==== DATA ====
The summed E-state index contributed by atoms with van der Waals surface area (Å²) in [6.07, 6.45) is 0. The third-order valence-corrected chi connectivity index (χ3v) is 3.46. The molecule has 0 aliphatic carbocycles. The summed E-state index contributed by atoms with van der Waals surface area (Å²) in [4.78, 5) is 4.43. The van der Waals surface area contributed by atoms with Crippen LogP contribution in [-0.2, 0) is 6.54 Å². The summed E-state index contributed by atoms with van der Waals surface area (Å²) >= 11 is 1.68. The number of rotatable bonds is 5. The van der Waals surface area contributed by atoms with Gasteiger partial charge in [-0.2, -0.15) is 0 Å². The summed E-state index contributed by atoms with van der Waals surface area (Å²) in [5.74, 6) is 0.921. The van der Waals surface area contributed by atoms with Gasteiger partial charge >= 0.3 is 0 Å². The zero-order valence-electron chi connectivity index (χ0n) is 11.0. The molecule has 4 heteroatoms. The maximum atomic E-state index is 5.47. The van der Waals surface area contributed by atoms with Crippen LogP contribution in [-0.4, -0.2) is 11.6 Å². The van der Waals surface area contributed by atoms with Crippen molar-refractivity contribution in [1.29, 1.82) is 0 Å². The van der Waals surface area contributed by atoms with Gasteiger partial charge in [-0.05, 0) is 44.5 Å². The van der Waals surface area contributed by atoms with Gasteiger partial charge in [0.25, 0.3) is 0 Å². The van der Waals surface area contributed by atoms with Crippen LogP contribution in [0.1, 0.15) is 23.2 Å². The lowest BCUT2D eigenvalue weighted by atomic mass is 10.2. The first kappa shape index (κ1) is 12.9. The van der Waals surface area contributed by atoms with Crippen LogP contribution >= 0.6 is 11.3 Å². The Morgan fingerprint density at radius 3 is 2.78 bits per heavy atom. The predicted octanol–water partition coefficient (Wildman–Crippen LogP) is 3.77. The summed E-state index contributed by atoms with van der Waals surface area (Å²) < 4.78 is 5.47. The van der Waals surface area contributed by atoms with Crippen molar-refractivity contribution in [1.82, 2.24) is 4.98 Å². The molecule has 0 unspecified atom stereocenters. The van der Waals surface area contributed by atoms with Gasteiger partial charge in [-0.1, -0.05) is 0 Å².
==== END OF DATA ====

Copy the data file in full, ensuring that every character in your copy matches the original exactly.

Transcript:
The summed E-state index contributed by atoms with van der Waals surface area (Å²) in [6.07, 6.45) is 0. The third-order valence-corrected chi connectivity index (χ3v) is 3.46. The molecule has 0 aliphatic carbocycles. The summed E-state index contributed by atoms with van der Waals surface area (Å²) in [4.78, 5) is 4.43. The van der Waals surface area contributed by atoms with Crippen LogP contribution in [-0.2, 0) is 6.54 Å². The summed E-state index contributed by atoms with van der Waals surface area (Å²) >= 11 is 1.68. The number of rotatable bonds is 5. The van der Waals surface area contributed by atoms with Gasteiger partial charge in [-0.2, -0.15) is 0 Å². The summed E-state index contributed by atoms with van der Waals surface area (Å²) in [5.74, 6) is 0.921. The van der Waals surface area contributed by atoms with Gasteiger partial charge >= 0.3 is 0 Å². The zero-order valence-electron chi connectivity index (χ0n) is 11.0. The molecule has 4 heteroatoms. The maximum atomic E-state index is 5.47. The van der Waals surface area contributed by atoms with Crippen LogP contribution in [-0.4, -0.2) is 11.6 Å². The van der Waals surface area contributed by atoms with Crippen molar-refractivity contribution in [1.29, 1.82) is 0 Å². The van der Waals surface area contributed by atoms with Gasteiger partial charge in [-0.05, 0) is 44.5 Å². The van der Waals surface area contributed by atoms with Gasteiger partial charge in [0.25, 0.3) is 0 Å². The van der Waals surface area contributed by atoms with Crippen LogP contribution in [0.1, 0.15) is 23.2 Å². The lowest BCUT2D eigenvalue weighted by atomic mass is 10.2. The first kappa shape index (κ1) is 12.9. The van der Waals surface area contributed by atoms with Crippen LogP contribution >= 0.6 is 11.3 Å². The Morgan fingerprint density at radius 3 is 2.78 bits per heavy atom. The predicted octanol–water partition coefficient (Wildman–Crippen LogP) is 3.77. The summed E-state index contributed by atoms with van der Waals surface area (Å²) < 4.78 is 5.47. The van der Waals surface area contributed by atoms with Crippen molar-refractivity contribution in [1.82, 2.24) is 4.98 Å². The molecule has 0 unspecified atom stereocenters. The van der Waals surface area contributed by atoms with Gasteiger partial charge in [-0.1, -0.05) is 0 Å².